DM) What about early intervention and pre-diabetes care?

MM) We have guidelines for that, 220 pages of them! Seriously, if a patient has a family history of diabetes or other markers, then we do proactive screening. We also know you can’t apply this kind of care as a cookie cutter approach; it has to be tailored to the individual.

Also, we have a new A-L-L initiative to incorporate cardiovascular risk management into diabetes care. This says BG control is important, but lipid control is also crucial.  Cardiovasulcar complications related to lipid abnormalities are one of the biggest killers of diabetics. A combo of medicines can really help: Aspirin, Lovastatin, Lisinopril.

We’re targeting every diabetic over 55 and those with other complications, such as high blood pressure or coronary artery disease, and putting them on these three meds, which are proven to reduce cardiovascular damage by 20-30%. We see tremendous impact already, because the complications of high BG show up much later, but the cardiovascular problems (heart attack, stroke) typically show up within a couple of years.

Beyond that, we also have an excellent proactive system of patient reminders for your next pap smear, next mammogram, and so on.

DM) Kaiser got pretty beat up recently in the kidney transplant scandal. How is it working to restore patients’ faith in its care?

MM) I must admit that we didn’t handle that well. There’s some irony in the sense that the actual transplant care was good, but we blew it with the administrative part. We failed to get patients transferred onto the new waiting list in order of their existing seniority. So people ended up in limbo on the recipient list.

What are we doing about it? Phasing out the transplant program. We brought the program in-house because we thought we could do better job. But we’re admitting defeat in this area.

What we’re realizing is that we can’t handle this kind of program without a major administrative overhaul. So we’re shutting that program down until we’re sure can we do it right. We’re not giving up on kidney care, but going back to using outside contracted surgeons to conduct the transplants, at UC Davis and UCSF (which is how we did it previously).

DM) Finally, Kaiser’s unique capitation system (members pay a fixed amount per covered “head” per month) makes some people believe they are barred from using Kaiser unless their employer is contracted with the organization. What’s the opportunity for people already diagnosed with diabetes to join Kaiser if they wish?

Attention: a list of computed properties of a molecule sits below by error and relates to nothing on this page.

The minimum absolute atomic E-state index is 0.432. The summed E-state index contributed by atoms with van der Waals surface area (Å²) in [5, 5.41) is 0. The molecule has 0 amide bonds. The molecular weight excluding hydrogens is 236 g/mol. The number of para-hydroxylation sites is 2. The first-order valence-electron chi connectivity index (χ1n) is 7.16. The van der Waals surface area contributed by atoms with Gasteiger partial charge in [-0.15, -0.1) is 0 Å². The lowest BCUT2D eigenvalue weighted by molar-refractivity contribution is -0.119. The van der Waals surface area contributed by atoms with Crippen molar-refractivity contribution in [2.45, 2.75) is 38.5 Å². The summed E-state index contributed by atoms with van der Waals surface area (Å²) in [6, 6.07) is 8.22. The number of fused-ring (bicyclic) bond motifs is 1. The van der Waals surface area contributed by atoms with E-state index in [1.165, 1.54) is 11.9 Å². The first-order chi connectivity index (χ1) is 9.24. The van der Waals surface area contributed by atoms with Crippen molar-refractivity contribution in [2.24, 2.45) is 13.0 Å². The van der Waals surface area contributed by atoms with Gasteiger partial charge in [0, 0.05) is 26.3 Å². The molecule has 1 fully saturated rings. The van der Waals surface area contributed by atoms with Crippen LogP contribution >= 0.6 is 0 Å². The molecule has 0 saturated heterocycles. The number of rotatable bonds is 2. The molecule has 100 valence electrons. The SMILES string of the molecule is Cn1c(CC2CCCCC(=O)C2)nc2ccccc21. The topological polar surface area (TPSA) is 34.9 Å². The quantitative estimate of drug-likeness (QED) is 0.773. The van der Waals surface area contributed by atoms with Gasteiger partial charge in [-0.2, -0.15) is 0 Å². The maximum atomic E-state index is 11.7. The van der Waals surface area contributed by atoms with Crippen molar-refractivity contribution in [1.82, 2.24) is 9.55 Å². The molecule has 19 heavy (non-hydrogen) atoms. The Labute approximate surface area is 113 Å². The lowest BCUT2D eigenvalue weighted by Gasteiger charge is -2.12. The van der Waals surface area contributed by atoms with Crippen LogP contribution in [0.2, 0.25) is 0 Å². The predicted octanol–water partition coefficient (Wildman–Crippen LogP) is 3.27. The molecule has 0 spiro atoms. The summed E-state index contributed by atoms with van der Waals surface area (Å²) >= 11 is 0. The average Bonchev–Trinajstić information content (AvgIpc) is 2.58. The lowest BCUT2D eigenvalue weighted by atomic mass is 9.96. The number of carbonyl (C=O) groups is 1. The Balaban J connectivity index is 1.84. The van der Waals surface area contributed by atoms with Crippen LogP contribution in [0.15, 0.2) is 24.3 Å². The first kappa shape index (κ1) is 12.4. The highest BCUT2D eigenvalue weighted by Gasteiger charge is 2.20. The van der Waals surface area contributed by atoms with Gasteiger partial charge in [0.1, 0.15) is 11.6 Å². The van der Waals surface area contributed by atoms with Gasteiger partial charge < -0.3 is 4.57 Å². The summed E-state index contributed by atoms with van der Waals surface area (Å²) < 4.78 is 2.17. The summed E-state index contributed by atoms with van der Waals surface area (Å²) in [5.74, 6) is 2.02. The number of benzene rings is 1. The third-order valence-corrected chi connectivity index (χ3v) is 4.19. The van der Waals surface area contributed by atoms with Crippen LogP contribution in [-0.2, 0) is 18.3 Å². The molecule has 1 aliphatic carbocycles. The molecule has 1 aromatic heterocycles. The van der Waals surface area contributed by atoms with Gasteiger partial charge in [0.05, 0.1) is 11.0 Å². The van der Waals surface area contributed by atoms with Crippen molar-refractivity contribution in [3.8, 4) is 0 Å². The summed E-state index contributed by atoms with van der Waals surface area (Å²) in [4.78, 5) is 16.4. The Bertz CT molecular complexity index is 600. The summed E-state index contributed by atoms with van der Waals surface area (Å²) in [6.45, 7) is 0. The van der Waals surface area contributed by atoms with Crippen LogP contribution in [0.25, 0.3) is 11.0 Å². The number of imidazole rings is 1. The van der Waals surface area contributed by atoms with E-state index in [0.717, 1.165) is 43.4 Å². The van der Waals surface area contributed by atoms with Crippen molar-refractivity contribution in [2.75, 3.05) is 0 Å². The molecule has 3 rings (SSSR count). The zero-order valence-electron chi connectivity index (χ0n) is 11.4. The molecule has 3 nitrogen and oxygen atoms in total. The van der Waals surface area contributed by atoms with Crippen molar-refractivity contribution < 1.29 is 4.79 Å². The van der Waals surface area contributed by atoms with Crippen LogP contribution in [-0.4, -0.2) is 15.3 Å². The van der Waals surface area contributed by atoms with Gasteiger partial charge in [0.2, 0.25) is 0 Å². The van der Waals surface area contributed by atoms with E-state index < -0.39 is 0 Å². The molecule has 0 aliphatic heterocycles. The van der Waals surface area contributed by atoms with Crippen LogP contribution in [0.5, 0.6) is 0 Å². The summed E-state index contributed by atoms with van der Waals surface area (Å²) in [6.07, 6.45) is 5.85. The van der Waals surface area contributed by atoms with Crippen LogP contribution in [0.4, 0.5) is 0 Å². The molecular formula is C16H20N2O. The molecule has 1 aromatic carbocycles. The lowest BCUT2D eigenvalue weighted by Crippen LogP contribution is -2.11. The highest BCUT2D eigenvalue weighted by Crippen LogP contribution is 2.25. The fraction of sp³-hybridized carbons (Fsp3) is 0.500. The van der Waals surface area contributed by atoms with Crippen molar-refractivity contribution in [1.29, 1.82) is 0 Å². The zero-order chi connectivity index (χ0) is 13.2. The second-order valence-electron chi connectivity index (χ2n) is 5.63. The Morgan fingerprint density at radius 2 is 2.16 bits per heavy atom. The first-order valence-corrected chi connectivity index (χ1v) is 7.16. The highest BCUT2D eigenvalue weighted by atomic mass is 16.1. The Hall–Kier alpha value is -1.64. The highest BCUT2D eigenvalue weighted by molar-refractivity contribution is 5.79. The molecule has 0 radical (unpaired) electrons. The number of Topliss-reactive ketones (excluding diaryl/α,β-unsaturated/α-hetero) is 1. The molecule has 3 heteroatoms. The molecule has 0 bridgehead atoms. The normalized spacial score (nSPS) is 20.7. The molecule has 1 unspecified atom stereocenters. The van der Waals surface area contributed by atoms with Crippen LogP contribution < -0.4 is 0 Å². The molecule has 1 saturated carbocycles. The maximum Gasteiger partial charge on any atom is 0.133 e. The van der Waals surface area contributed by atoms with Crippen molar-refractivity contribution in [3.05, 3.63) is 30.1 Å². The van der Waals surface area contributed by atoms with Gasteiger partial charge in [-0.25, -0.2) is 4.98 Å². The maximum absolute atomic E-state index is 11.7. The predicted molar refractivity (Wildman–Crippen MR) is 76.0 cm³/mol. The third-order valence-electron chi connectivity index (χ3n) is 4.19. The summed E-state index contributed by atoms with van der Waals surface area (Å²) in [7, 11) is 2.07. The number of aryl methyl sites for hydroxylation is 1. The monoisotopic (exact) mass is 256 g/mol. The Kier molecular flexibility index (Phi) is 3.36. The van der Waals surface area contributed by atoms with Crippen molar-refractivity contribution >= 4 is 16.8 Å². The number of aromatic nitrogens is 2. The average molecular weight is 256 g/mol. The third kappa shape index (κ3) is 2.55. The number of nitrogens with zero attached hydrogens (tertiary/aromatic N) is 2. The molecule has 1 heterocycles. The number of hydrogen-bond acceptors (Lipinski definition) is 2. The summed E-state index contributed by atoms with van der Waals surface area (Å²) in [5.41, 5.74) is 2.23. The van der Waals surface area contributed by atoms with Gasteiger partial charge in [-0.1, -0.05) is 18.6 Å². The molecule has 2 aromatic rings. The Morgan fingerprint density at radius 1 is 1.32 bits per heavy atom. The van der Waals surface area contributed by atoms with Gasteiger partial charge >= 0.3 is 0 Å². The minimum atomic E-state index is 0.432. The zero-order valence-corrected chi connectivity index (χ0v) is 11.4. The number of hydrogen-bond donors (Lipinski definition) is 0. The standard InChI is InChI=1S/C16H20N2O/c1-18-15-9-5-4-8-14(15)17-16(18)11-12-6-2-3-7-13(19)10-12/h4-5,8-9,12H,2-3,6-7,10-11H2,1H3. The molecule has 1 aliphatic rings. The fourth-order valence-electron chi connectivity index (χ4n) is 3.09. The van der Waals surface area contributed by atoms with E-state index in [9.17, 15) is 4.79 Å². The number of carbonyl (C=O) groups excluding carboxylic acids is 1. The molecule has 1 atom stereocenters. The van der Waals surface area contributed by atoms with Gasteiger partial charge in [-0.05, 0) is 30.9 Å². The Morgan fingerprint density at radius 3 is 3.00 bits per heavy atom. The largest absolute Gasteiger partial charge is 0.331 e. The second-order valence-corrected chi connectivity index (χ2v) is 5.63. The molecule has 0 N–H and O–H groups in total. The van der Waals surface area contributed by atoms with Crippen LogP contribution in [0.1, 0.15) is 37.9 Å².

MM) Most of the people who get into KP do come in as part of an employee group – especially if they have a pre-existing chronic condition, because as part of a group, they don’t need medical screening to join.

If you apply as an individual, you do have to go through screening. And you could be refused or have limitations placed on your coverage, meaning you may have to pay for some treatments out of your own pocket. And to be honest, some people probably do get rejected out of hand. That’s a good reason why most people look to work for a company offering good health insurance benefits.

DM) Dr. Mustille, what’s your message to the diabetes community?

MM) I just think that Kaiser is a very good place for people with diabetes. A coordinated, organized system is the best way to care for a complicated condition like this. So I would say, if you have access to Kaiser, you should take advantage of it.

You won’t hear that from a lot of other health plans – asking potentially expensive members to join… but I would say we do a good job with diabetes, and people should take advantage of it if they can!

Thank you, Dr. M, for giving us the provider perspective; we’ll all be curious to see how Kaiser recovers from the newest scandals and resignations. Ugh.

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11 Responses

  1. Scott K. Johnson
    Scott K. Johnson November 13, 2006 at 7:52 am | | Reply

    Another great interview Amy!

    Thank you!

  2. Scott
    Scott November 13, 2006 at 11:28 am | | Reply

    I think we should all be concerned about privacy invasion with making medical records fully electronic. As someone who has already seen his A1C test results end up in a NYC registry without my consent, or without notice that the city was even seizing my results, it concerns me that companies and government officials alike have such a laissez faire attitude towards protecting patient privacy.

    Also, a recent article from the Washington Post suggests that HIPPAA violations are seldom, if ever, enforced, suggesting that we have to do more to fix what already exists before we engineer new systems designed to make access easier for others to get their hands on our medical data.